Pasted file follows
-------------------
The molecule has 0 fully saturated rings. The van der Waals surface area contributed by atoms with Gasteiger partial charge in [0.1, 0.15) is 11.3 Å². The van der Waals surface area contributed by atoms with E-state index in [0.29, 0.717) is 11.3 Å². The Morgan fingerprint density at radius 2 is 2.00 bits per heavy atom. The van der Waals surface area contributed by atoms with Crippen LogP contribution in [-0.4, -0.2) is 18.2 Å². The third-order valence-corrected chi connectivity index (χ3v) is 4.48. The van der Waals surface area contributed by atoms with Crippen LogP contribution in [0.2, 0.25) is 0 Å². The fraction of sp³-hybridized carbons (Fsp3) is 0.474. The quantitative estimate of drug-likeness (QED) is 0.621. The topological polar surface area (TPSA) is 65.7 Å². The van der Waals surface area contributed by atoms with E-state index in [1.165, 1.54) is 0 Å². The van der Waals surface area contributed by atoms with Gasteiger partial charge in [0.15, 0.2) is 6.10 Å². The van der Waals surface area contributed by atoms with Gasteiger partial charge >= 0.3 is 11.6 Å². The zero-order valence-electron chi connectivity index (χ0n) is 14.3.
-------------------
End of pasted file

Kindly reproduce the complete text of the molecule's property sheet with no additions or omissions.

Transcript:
The molecule has 0 fully saturated rings. The van der Waals surface area contributed by atoms with Gasteiger partial charge in [0.1, 0.15) is 11.3 Å². The van der Waals surface area contributed by atoms with E-state index in [0.29, 0.717) is 11.3 Å². The Morgan fingerprint density at radius 2 is 2.00 bits per heavy atom. The van der Waals surface area contributed by atoms with Crippen LogP contribution in [-0.4, -0.2) is 18.2 Å². The third-order valence-corrected chi connectivity index (χ3v) is 4.48. The van der Waals surface area contributed by atoms with Crippen LogP contribution in [0.2, 0.25) is 0 Å². The fraction of sp³-hybridized carbons (Fsp3) is 0.474. The quantitative estimate of drug-likeness (QED) is 0.621. The topological polar surface area (TPSA) is 65.7 Å². The van der Waals surface area contributed by atoms with E-state index in [1.165, 1.54) is 0 Å². The van der Waals surface area contributed by atoms with Gasteiger partial charge in [0.15, 0.2) is 6.10 Å². The van der Waals surface area contributed by atoms with Gasteiger partial charge >= 0.3 is 11.6 Å². The zero-order valence-electron chi connectivity index (χ0n) is 14.3.